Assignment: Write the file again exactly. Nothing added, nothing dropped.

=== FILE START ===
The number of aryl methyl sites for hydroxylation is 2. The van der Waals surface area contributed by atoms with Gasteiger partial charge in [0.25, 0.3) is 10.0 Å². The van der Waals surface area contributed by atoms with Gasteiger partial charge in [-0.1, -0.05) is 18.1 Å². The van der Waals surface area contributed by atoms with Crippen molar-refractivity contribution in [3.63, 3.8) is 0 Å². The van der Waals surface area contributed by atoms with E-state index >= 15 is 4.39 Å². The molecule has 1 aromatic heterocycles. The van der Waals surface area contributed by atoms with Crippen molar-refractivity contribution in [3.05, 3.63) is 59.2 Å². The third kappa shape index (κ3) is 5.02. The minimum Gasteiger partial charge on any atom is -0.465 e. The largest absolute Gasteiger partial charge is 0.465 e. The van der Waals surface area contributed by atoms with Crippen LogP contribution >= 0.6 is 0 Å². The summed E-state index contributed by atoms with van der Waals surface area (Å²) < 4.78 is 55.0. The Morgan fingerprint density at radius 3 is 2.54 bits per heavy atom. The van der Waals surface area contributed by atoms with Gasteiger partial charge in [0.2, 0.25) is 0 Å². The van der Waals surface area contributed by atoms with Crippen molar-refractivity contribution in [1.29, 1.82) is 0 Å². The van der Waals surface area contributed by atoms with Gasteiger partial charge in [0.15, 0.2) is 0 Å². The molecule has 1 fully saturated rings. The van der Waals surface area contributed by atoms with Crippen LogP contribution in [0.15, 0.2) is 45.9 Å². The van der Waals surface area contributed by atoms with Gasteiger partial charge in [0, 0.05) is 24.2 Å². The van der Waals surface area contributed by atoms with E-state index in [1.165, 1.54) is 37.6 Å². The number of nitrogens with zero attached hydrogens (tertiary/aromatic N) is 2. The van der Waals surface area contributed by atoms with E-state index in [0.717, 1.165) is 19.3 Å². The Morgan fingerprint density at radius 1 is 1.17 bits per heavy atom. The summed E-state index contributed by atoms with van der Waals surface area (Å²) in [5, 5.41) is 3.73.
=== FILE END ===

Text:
The number of aryl methyl sites for hydroxylation is 2. The van der Waals surface area contributed by atoms with Gasteiger partial charge in [0.25, 0.3) is 10.0 Å². The van der Waals surface area contributed by atoms with Gasteiger partial charge in [-0.1, -0.05) is 18.1 Å². The van der Waals surface area contributed by atoms with Crippen molar-refractivity contribution in [3.63, 3.8) is 0 Å². The van der Waals surface area contributed by atoms with E-state index >= 15 is 4.39 Å². The molecule has 1 aromatic heterocycles. The van der Waals surface area contributed by atoms with Crippen molar-refractivity contribution in [3.05, 3.63) is 59.2 Å². The third kappa shape index (κ3) is 5.02. The minimum Gasteiger partial charge on any atom is -0.465 e. The largest absolute Gasteiger partial charge is 0.465 e. The van der Waals surface area contributed by atoms with Crippen LogP contribution >= 0.6 is 0 Å². The summed E-state index contributed by atoms with van der Waals surface area (Å²) < 4.78 is 55.0. The Morgan fingerprint density at radius 3 is 2.54 bits per heavy atom. The van der Waals surface area contributed by atoms with Gasteiger partial charge in [0.2, 0.25) is 0 Å². The van der Waals surface area contributed by atoms with Crippen molar-refractivity contribution in [1.29, 1.82) is 0 Å². The van der Waals surface area contributed by atoms with Gasteiger partial charge in [0.15, 0.2) is 0 Å². The molecule has 1 fully saturated rings. The van der Waals surface area contributed by atoms with Crippen LogP contribution in [0.15, 0.2) is 45.9 Å². The van der Waals surface area contributed by atoms with Gasteiger partial charge in [0, 0.05) is 24.2 Å². The van der Waals surface area contributed by atoms with E-state index in [1.165, 1.54) is 37.6 Å². The number of nitrogens with zero attached hydrogens (tertiary/aromatic N) is 2. The van der Waals surface area contributed by atoms with E-state index in [0.717, 1.165) is 19.3 Å². The Morgan fingerprint density at radius 1 is 1.17 bits per heavy atom. The summed E-state index contributed by atoms with van der Waals surface area (Å²) in [5, 5.41) is 3.73.